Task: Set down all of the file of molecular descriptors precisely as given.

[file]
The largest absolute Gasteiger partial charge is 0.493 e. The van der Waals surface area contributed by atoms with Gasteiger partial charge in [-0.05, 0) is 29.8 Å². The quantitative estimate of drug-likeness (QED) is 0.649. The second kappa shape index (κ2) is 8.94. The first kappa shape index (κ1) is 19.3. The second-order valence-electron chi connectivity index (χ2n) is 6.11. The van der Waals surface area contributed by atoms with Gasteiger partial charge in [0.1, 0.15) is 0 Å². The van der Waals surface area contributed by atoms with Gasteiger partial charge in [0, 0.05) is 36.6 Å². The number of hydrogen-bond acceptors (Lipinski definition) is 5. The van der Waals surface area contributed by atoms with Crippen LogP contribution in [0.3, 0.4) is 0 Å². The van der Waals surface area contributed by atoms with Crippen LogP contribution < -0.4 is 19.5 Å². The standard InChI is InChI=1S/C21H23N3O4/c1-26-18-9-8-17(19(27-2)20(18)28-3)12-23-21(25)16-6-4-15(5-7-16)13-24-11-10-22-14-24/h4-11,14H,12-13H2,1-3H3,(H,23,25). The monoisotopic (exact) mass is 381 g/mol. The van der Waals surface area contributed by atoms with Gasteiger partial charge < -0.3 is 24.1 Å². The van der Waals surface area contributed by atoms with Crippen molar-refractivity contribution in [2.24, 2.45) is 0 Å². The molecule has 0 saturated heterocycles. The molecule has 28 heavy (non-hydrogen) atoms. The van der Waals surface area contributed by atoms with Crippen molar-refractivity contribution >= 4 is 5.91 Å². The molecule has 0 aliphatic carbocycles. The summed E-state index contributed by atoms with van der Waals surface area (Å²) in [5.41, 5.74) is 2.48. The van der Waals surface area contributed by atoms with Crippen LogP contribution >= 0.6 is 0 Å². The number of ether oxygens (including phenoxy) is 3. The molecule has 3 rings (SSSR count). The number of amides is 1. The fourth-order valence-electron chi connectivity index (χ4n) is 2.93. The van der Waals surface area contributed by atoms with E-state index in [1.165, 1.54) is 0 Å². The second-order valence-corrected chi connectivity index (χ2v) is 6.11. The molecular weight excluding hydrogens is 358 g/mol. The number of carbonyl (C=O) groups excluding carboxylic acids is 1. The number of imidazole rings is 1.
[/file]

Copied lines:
The largest absolute Gasteiger partial charge is 0.493 e. The van der Waals surface area contributed by atoms with Gasteiger partial charge in [-0.05, 0) is 29.8 Å². The quantitative estimate of drug-likeness (QED) is 0.649. The second kappa shape index (κ2) is 8.94. The first kappa shape index (κ1) is 19.3. The second-order valence-electron chi connectivity index (χ2n) is 6.11. The van der Waals surface area contributed by atoms with Gasteiger partial charge in [0.1, 0.15) is 0 Å². The van der Waals surface area contributed by atoms with Gasteiger partial charge in [0, 0.05) is 36.6 Å². The number of hydrogen-bond acceptors (Lipinski definition) is 5. The van der Waals surface area contributed by atoms with Crippen LogP contribution in [0.3, 0.4) is 0 Å². The van der Waals surface area contributed by atoms with Crippen LogP contribution < -0.4 is 19.5 Å². The standard InChI is InChI=1S/C21H23N3O4/c1-26-18-9-8-17(19(27-2)20(18)28-3)12-23-21(25)16-6-4-15(5-7-16)13-24-11-10-22-14-24/h4-11,14H,12-13H2,1-3H3,(H,23,25). The monoisotopic (exact) mass is 381 g/mol. The van der Waals surface area contributed by atoms with Gasteiger partial charge < -0.3 is 24.1 Å². The van der Waals surface area contributed by atoms with Crippen molar-refractivity contribution in [2.24, 2.45) is 0 Å². The molecule has 0 saturated heterocycles. The molecule has 28 heavy (non-hydrogen) atoms. The van der Waals surface area contributed by atoms with Crippen molar-refractivity contribution >= 4 is 5.91 Å². The molecule has 0 aliphatic carbocycles. The summed E-state index contributed by atoms with van der Waals surface area (Å²) in [5.41, 5.74) is 2.48. The van der Waals surface area contributed by atoms with Crippen LogP contribution >= 0.6 is 0 Å². The number of ether oxygens (including phenoxy) is 3. The molecule has 3 rings (SSSR count). The number of amides is 1. The fourth-order valence-electron chi connectivity index (χ4n) is 2.93. The van der Waals surface area contributed by atoms with E-state index in [1.165, 1.54) is 0 Å². The second-order valence-corrected chi connectivity index (χ2v) is 6.11. The molecular weight excluding hydrogens is 358 g/mol. The number of carbonyl (C=O) groups excluding carboxylic acids is 1. The number of imidazole rings is 1.